Early estimates suggest that Sandy inflicted some $20 billion worth of damages throughout her brief life. Tens of millions of this damage was incurred in Florida, sources say. The storm also claimed the life of nearly 200 people. Sandy was particularly destructive because due to extraordinary size and destructive winds. It started out like most hurricanes, growing from a tropical storm in the Caribbean and then moving north. However, as the hurricane grew in size it pushed further north, posing threats to states that are rarely affronted by such storms. The hurricane, referred to as a super storm by many news sources, swept the eastern coast of the United States, hammering states such as Florida, New Jersey, and New York with torrential rainfall and devastating winds.
New estimates out of Florida show that Hurricane Sandy caused nearly $25 million in damages to areas and structures along the shores of Brevard County. On Tuesday, a County Commissioner declared a state of emergency in the area. One day later, the Florida Department of Environmental Protection presented an “emergency final order.” Officials warned of damages on local structures, including bridges, piers, and docks, for which they are reportedly seeking government-issued emergency funds to help with cleanup and repair.
According to an official from the Brevard County’s Natural Resources Management Office, Hurricane Sandy swept away an estimated $15 million worth of sand from Army Corps of Engineers works sites throughout the county. The storm also inflicted an estimated $10 million of damages to ocean banks located along Brevard County’s beaches. The protective banks cover around 20 miles of land and were located along the southern beach regions, including Satellite Beach. They were built after a similar storm destroyed beaches in the area in 2004. The official also estimated that the storm caused $750,000 worth of damages to beachside pavilions, bridges, and boat ramps.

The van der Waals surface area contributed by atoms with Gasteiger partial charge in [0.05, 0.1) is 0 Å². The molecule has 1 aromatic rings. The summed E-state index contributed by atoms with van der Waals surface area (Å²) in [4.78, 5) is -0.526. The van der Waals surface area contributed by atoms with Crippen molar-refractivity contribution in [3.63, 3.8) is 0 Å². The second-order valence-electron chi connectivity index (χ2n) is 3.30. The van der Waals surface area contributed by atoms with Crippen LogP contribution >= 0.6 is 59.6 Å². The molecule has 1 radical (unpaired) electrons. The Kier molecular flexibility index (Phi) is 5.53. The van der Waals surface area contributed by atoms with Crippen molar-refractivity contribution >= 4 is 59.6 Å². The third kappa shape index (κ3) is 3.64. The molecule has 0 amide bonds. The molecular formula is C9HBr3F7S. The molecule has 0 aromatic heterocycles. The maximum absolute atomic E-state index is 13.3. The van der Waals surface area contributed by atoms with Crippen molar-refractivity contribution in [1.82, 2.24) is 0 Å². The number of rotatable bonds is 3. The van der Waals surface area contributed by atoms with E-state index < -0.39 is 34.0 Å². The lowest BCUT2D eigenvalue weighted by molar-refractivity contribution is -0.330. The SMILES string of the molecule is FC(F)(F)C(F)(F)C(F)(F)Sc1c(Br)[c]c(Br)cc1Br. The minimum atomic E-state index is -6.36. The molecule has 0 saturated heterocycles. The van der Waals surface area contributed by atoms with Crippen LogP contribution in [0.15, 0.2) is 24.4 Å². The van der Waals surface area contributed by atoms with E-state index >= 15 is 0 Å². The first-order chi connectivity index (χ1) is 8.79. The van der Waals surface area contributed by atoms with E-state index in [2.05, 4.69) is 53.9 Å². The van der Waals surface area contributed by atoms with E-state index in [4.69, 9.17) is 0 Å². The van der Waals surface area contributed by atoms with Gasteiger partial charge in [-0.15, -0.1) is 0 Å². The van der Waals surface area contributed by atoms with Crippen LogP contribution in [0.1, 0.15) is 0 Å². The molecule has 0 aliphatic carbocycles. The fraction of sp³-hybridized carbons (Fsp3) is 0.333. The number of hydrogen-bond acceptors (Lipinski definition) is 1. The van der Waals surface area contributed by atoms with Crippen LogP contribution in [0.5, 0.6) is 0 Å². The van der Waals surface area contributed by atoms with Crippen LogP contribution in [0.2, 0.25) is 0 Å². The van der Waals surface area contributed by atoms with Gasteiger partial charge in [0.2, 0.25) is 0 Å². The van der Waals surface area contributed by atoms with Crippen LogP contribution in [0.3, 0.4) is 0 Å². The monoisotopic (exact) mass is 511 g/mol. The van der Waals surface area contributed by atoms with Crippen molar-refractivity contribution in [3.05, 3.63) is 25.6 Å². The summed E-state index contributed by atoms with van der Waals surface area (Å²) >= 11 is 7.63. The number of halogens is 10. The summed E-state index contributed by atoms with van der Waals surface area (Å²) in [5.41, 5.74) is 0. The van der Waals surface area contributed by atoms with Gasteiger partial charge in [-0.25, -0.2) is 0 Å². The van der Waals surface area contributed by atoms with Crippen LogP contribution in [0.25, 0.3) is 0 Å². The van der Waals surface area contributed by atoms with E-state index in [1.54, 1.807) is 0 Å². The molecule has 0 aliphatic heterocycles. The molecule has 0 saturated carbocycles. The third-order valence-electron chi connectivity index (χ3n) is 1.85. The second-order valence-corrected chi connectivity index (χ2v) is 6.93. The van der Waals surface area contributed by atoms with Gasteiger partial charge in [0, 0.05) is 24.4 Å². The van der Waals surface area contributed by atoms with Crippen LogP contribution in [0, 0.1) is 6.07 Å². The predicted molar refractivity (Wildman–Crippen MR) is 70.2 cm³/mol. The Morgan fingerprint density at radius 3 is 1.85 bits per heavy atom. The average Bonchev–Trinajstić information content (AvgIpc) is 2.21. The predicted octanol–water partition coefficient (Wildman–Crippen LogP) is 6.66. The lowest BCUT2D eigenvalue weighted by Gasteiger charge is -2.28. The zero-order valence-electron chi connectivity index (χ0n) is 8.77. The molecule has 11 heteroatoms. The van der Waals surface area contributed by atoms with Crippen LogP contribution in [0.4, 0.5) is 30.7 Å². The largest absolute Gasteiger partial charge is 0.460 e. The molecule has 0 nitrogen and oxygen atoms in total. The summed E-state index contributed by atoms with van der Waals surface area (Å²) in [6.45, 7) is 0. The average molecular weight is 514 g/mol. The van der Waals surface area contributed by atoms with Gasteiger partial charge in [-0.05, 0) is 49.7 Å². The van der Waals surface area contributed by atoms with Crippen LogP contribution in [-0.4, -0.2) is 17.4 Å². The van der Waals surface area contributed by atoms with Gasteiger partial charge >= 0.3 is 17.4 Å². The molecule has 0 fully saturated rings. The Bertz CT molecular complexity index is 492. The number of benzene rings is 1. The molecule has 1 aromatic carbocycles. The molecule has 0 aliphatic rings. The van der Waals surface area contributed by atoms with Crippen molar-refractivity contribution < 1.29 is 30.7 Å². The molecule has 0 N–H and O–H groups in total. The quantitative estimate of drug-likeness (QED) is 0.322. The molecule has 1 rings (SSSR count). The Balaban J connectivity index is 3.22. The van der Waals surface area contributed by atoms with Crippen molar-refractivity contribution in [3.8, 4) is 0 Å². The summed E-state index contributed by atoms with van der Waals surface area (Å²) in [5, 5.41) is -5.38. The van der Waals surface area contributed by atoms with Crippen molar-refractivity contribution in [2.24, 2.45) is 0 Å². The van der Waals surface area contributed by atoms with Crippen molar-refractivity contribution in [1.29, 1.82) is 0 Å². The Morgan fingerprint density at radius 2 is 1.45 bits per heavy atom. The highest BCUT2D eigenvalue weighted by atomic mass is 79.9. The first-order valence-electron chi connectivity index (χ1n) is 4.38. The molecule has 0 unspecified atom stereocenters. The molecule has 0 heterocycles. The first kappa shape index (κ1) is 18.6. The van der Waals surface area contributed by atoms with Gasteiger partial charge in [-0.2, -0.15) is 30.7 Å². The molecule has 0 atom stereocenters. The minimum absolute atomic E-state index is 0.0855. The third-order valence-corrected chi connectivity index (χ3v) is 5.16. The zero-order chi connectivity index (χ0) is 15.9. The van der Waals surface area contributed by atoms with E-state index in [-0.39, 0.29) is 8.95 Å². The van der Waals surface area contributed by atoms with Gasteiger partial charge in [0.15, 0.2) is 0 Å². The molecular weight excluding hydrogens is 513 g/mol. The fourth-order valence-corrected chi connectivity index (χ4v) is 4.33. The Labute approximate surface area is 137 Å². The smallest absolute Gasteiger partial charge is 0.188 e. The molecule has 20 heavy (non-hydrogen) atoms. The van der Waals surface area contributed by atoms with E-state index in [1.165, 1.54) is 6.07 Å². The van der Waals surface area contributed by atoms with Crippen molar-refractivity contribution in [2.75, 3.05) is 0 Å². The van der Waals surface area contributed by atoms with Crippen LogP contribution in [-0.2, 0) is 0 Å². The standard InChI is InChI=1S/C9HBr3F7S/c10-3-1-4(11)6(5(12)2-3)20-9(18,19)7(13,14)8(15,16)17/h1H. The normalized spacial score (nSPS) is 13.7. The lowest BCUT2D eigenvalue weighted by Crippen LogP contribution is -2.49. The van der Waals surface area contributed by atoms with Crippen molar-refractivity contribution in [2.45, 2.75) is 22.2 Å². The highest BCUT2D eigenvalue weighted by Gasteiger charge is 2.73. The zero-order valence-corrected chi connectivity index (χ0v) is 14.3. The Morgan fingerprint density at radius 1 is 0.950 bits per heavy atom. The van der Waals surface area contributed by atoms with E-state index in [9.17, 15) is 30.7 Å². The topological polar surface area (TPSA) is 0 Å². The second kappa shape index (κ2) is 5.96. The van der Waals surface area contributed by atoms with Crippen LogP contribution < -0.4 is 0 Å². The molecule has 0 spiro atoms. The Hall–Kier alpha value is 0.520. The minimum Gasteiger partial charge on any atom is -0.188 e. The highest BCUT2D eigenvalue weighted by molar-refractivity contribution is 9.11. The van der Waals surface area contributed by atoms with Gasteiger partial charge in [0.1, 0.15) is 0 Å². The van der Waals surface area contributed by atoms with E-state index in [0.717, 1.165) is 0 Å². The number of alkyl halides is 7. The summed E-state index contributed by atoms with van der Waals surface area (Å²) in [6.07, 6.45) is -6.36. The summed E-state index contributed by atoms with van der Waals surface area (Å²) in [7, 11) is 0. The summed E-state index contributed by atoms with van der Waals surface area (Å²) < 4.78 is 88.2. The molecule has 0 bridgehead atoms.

City officers are still working to get estimates on the costs of damages done to privately owned buildings. The county official says work is still underway to identify how much damage private structures located along the county’s beaches suffered. The private structures are mostly hotels and seaside resorts, including the Sebastian Inn and the Sand Shoes Beach Hotel; they also include other hotels located along the southern beach region. According to reports, city officers are working with around 60 landowners to aid them with the legal processes of filing for compensation with their insurance companies and beginning to reconstruct their properties. The physical damage to these properties notwithstanding, the loss of tourists due to the storm continues to plague the vacation-geared businesses in the area.
County officials, including the county’s interim manager of emergency management, announced their findings Thursday evening to the Brevard County Commission. The officials say they have filed for funds from the Federal Emergency Management Agency to aid in the repairs. Officials in counties such as Indian River, St. Lucie, Martin, Broward, and Palm Beach Counties also announced that they are filing for emergency funds to help repair the damage done to their constituencies. Even once funds are acquired, though, it will be weeks or even months before things are back to normal for many.